Agricultural Research Division of IANR


Date of this Version



HORTSCIENCE 38(2):313–314. 2003


Copyright 2003 American Society for Horticultural Science. Used by permission.


Daleas (prairie-clovers) are annual or perennial, warm season legumes found from southern Canada to South America (Barneby, 1977). They are an important group of legumes in native grasslands of the Great Plains. The genus name Dalea L. is in honor of Samuel Dale, an English botanist (1659–1739). Until recently, these plants were classified in the genus Petalostemon Michx. (Weber, 1990). The prairie-clovers have potential as attractive garden ornamental plants in addition to their importance as constituents of prairies and pastures. They have uses, along with other native species, for beautification of roadsides, rest areas, parks, and recreation areas, and for soil stabilization (Salac et al., 1978). Daleas are common in the Nebraska Sandhills, an area in central Nebraska extending into South Dakota, consisting of almost 50,000 Km2. It is one of the largest grass-stabilized sand dune regions in the world. The Sandhills area has many unique or special plants, such as Penstemon haydenii S. Wats. and Lithospermum caroliniense (Walter) MacMill (Bleed and Flowerday, 1989).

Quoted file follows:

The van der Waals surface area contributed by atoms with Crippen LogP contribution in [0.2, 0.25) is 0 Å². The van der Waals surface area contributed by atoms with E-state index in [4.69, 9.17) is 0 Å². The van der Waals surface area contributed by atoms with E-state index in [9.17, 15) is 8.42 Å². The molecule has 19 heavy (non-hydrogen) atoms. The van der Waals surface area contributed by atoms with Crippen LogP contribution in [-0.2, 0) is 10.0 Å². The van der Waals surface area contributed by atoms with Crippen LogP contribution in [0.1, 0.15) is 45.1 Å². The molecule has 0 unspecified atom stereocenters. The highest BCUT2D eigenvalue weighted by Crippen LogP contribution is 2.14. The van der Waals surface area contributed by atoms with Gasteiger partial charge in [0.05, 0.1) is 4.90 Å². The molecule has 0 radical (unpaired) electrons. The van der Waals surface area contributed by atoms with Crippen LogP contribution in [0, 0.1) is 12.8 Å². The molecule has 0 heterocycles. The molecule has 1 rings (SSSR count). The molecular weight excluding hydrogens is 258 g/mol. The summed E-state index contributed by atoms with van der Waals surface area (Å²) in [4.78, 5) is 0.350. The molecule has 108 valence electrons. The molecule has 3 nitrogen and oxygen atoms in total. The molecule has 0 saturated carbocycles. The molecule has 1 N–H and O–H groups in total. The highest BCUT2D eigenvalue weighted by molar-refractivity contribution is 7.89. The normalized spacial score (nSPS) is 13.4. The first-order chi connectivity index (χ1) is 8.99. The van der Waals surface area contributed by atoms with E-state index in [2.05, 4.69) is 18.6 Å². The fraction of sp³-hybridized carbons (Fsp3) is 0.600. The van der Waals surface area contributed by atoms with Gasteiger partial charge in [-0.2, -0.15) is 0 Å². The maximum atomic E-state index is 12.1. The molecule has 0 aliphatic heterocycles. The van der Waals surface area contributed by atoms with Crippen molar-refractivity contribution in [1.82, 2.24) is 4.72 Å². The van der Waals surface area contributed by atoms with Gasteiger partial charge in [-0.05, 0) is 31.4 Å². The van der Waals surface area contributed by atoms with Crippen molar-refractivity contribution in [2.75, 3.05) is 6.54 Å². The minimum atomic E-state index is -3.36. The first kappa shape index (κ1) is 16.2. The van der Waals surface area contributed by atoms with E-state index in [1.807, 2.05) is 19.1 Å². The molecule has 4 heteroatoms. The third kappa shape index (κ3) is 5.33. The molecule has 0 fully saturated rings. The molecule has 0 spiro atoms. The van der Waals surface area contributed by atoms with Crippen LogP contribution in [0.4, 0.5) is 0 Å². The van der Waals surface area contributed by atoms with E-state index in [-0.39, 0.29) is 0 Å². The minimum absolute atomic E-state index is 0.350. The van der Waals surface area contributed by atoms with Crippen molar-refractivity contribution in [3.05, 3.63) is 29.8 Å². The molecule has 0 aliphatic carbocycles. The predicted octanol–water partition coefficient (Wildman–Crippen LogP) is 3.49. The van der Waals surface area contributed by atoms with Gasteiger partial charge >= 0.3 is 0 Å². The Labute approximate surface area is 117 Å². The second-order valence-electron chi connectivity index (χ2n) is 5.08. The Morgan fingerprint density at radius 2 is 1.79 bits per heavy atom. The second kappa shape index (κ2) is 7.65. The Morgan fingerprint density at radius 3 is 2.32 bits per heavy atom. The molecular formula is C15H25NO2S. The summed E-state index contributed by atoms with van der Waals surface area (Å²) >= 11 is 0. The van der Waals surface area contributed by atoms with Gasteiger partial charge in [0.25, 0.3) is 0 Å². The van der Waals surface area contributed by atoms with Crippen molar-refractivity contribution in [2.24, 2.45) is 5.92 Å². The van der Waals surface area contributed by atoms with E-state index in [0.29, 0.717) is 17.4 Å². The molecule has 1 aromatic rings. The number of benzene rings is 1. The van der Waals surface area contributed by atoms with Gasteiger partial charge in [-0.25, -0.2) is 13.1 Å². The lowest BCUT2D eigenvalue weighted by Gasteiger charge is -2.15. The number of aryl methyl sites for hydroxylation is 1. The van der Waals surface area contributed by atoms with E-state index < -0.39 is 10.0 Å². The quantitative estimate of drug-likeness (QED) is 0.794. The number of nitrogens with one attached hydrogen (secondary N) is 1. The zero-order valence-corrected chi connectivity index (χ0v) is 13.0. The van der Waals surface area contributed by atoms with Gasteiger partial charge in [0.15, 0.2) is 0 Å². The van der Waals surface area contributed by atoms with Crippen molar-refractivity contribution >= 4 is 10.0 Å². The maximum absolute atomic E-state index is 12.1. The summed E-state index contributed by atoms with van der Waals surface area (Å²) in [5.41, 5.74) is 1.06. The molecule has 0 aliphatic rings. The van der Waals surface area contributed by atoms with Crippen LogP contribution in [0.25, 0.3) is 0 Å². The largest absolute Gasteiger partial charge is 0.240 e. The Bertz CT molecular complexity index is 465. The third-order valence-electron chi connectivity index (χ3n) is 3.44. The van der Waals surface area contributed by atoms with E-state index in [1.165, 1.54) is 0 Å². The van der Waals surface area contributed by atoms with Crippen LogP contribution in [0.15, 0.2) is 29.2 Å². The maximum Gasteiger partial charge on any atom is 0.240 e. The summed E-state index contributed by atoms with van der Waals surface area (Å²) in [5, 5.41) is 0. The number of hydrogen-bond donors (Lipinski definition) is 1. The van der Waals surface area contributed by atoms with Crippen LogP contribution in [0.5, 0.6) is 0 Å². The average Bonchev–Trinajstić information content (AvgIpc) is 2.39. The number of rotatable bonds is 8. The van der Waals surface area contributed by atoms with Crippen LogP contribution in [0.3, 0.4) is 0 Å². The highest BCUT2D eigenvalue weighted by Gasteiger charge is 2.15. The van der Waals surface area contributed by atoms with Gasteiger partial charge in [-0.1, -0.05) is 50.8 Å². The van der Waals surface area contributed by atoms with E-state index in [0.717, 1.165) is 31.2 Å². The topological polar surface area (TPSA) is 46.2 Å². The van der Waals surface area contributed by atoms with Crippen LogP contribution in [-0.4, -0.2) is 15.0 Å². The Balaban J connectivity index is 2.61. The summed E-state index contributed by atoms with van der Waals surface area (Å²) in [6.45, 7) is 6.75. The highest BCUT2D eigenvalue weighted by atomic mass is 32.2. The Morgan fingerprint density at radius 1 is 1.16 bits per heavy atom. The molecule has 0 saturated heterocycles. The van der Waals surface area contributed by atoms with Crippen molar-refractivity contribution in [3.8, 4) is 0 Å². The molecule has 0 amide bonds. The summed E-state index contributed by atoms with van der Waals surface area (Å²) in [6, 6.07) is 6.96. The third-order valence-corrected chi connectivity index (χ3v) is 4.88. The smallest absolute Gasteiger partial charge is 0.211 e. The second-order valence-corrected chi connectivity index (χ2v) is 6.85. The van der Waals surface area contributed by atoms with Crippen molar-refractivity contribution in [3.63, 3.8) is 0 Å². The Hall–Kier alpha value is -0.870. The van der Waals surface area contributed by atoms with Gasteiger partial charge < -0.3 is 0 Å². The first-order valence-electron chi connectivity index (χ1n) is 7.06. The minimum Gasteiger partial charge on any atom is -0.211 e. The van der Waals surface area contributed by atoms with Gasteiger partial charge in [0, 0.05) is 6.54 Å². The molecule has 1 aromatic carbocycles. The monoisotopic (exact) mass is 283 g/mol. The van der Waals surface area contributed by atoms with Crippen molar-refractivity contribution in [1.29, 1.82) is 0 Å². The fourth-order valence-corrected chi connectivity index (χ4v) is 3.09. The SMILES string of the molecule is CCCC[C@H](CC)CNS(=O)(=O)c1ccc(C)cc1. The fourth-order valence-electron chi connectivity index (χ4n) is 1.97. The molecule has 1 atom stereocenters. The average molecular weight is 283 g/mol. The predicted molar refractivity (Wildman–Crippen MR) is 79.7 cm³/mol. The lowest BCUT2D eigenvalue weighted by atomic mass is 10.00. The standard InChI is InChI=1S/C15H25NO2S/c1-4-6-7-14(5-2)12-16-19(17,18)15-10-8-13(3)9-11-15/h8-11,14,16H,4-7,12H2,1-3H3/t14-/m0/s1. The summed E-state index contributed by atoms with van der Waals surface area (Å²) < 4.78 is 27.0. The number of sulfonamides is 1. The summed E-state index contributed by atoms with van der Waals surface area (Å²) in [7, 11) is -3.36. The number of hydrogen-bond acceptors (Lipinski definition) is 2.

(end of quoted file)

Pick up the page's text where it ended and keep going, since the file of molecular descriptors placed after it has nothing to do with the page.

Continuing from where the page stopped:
Dalea villosa (Nuttall) Sprengel, commonly known as silky prairie-clover, typically grows in moderately moist to dry sandy soils in disturbed sites, along right-of-ways, and in margins of sandy, wind-eroded blowouts (Farrar, 1990; Great Plains Flora Association, 1986). It has numerous, often horizontal to drooping flowering heads with pinkish-rose colored flowers. Flower spikes are solitary at ends of short branches near the top of the plant (Stubbendieck et al., 1989). Flowers are minute with five protruding yellow stamens encircling a spike up to 10 cm long (Farrar, 1990). Flowers mature acropetally and the fruit is a pod 2.5 to 3 mm long (Barneby, 1977). Plants flower from July to August, depending on location. It has one to several erect, branching stems and a reddish-orange taproot. A compact arching growth habit and an abundance of attractive, silvery, compound leaves give an appearance quite different from other species of the genus (Farrar, 1990). It has numerous alternate, odd-pinnately compound leaves, up to 2 to 4 cm long, with 11 to 25 leaflets, narrowly elliptic and 5 to 11 mm long (Great Plains Flora Association, 1986). Stems and leaves are silvery-green with short, white hairs (Farrar, 1990). Leaves are dotted with glands on the lower surface.

The species is found from Manitoba to central Texas and from western Wisconsin to eastern Colorado (Barneby, 1977).

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